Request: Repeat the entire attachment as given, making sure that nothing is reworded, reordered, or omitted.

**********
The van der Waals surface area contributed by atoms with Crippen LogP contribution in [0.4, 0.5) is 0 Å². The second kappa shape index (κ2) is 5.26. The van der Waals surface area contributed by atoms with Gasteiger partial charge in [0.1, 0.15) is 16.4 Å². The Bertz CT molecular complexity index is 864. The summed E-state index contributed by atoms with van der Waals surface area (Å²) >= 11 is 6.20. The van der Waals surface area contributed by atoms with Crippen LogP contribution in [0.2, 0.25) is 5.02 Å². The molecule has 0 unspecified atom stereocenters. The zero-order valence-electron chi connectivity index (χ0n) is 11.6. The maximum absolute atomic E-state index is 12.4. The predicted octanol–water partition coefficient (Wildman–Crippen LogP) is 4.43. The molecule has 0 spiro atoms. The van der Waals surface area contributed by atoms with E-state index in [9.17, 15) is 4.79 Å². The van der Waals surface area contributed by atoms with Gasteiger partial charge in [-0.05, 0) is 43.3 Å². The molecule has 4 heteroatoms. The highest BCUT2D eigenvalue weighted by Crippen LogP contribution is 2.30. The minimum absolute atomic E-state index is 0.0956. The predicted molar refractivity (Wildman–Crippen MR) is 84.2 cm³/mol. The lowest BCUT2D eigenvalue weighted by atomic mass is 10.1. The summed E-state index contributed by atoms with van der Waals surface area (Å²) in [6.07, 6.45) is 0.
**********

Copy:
The van der Waals surface area contributed by atoms with Crippen LogP contribution in [0.4, 0.5) is 0 Å². The second kappa shape index (κ2) is 5.26. The van der Waals surface area contributed by atoms with Gasteiger partial charge in [0.1, 0.15) is 16.4 Å². The Bertz CT molecular complexity index is 864. The summed E-state index contributed by atoms with van der Waals surface area (Å²) >= 11 is 6.20. The van der Waals surface area contributed by atoms with Crippen LogP contribution in [0.2, 0.25) is 5.02 Å². The molecule has 0 unspecified atom stereocenters. The zero-order valence-electron chi connectivity index (χ0n) is 11.6. The maximum absolute atomic E-state index is 12.4. The predicted octanol–water partition coefficient (Wildman–Crippen LogP) is 4.43. The molecule has 0 spiro atoms. The van der Waals surface area contributed by atoms with E-state index in [9.17, 15) is 4.79 Å². The van der Waals surface area contributed by atoms with Gasteiger partial charge in [-0.05, 0) is 43.3 Å². The molecule has 4 heteroatoms. The highest BCUT2D eigenvalue weighted by Crippen LogP contribution is 2.30. The minimum absolute atomic E-state index is 0.0956. The predicted molar refractivity (Wildman–Crippen MR) is 84.2 cm³/mol. The lowest BCUT2D eigenvalue weighted by atomic mass is 10.1. The summed E-state index contributed by atoms with van der Waals surface area (Å²) in [6.07, 6.45) is 0.